Sunday, June 23, 2024

Fear and Friendship in Chicago, a Review of Nora Casey’s “Not Afraid”

Punctuated with blasts of Heavy Metal songs and packed with ideas, themes, violence, and stage blood, “Not Afraid” turns out to be something more than not enough.

notafraid1Two twenty-something roommates live in Chicago: out-going, beer-chugging law student Hunter (buoyantly brought to life by Anna Van Valin) and depressive metalhead fan Betsy (portrayed with poignant charm by Taylor Shurte), who blogs about the music she loves and Communism, while living off a lush inheritance from her grandma and hand-outs from her mother.

notafraid1aA chatty but downbeat hermit who rarely leaves the apartment and gets neither calls nor visitors is not the most interesting character— —so playwright Nora Sørena Casey arouses false drama in the form of Betsy’s menacing stalker online and self-harm. In one darkly humorous moment, Betsy insists, “We’re getting death threats!” as her roomie is about to leave for a date with her lover Michael. Hunter puts this in perspective by saying, “We? No! You!”

Though the women have known each other since college and do care about each other, the real glue is money. When Betsy’s rent payment is late, Hunter warns her she can’t live here unless she can contribute and suggests she get a job.  Money is front and center in the first scene, too, when Hunter scores a job in a law firm with an $80,000 salary. The catch: the office is in Cincinnati, not Chicago. Betsy tries to disguise her fear of moving to a new city by harping on Hunter’s disloyalty to her devoted fiancé Robbie, who is expecting his girlfriend to return to Philadelphia when she finishes law school.

notafraid2Since not that much happens in “Not Afraid,” Casey makes Betsy and Hunter often pause to discuss their opposing views about Communism and the world. But too often the women’s actions do not support their philosophies nor are these consistent with their identities. For instance, though Hunter is obsessed with making a lot of money, she only makes one weak suggestion about Betsy getting a job towards the end of the play. Also, as the death threats escalate, “The Man” (David Register) leaves blood smears on the front door.  Is it believable that an aspiring attorney would scrub away evidence before Betsy phones the police? And though Hunter harps on the job she’s accepted, and lovingly dotes on the benefits package, there’s little else about her law student life; she never seems to study, there’s no mention of her area of specialty, and there’s no bragging about famous cases associated with the firm.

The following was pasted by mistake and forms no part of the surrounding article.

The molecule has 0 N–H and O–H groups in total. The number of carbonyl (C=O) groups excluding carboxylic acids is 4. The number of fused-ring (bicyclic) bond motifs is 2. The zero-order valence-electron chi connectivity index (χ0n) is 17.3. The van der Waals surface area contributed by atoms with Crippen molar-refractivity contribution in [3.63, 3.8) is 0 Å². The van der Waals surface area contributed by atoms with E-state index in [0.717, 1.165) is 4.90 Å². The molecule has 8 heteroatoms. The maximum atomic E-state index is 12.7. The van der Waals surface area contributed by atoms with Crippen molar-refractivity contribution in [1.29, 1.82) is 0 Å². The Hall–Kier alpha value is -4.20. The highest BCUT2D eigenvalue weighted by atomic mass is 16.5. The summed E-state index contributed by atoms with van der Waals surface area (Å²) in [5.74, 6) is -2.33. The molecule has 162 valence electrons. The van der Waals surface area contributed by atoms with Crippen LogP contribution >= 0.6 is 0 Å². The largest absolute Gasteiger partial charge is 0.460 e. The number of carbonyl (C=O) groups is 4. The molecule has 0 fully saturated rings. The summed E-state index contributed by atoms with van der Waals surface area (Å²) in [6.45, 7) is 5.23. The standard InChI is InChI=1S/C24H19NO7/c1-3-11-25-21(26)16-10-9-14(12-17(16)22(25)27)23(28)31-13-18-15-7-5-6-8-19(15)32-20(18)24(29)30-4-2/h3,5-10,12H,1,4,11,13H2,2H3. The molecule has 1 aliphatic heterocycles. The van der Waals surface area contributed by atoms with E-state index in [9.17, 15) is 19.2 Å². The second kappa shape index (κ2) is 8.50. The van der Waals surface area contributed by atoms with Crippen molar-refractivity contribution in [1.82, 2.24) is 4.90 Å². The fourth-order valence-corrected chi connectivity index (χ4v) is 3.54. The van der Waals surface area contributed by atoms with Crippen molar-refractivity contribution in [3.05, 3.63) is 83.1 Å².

notafraid3Despite the shortcomings of the script, it’s a credit to the cast that they do an excellent job of making us care about their characters.

Costume designer Emily White did a decent job with a limited budget.

Set designer Mary Hamrick used cinder blocks and ropes to define the apartment’s areas, which worked well in this grungy cellar space that retains all the rough edges of the East Village during the 1970s.

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notafraid6“Not Afraid” written by Nora Sørena Casey; Directed by Ben Ferber
Includes depictions of gore, violence, animal death, and self-harm.
Produced by PowerOut and Associate Producer Jon Wojciechowski
Runs through November 4, 2014 at Under Saint Marks, 94 St. Marks Place, NYC
Tickets are available at smarttix.com or by phoning 212-868-4444.

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All photos by Line Krogh and Lee Wexler/Images for Innovation.
Linda Ann Lo Schiavo
Linda Ann Lo Schiavo
Native New Yorker LindaAnn Loschiavo has been on the staff of L’IDEA since 1996 and coordinated L’IDEA’s 25th Silver Annniversary Extravaganza. Her works for the stage include “Courting Mae West,” which has been seen in New York City theatres and most recently in Melbourne, Australia. Her writing has appeared in “Anti-Italianism: Essays on a Prejudice” [Macmillan, 2011] as well as numerous magazines, literary journals, and newspapers. Her forthcoming book “Flirting with the Fire Gods” will be published by L’IDEA Press later this year. Loschiavo is the Editor for the English Language section of L”IDEA.

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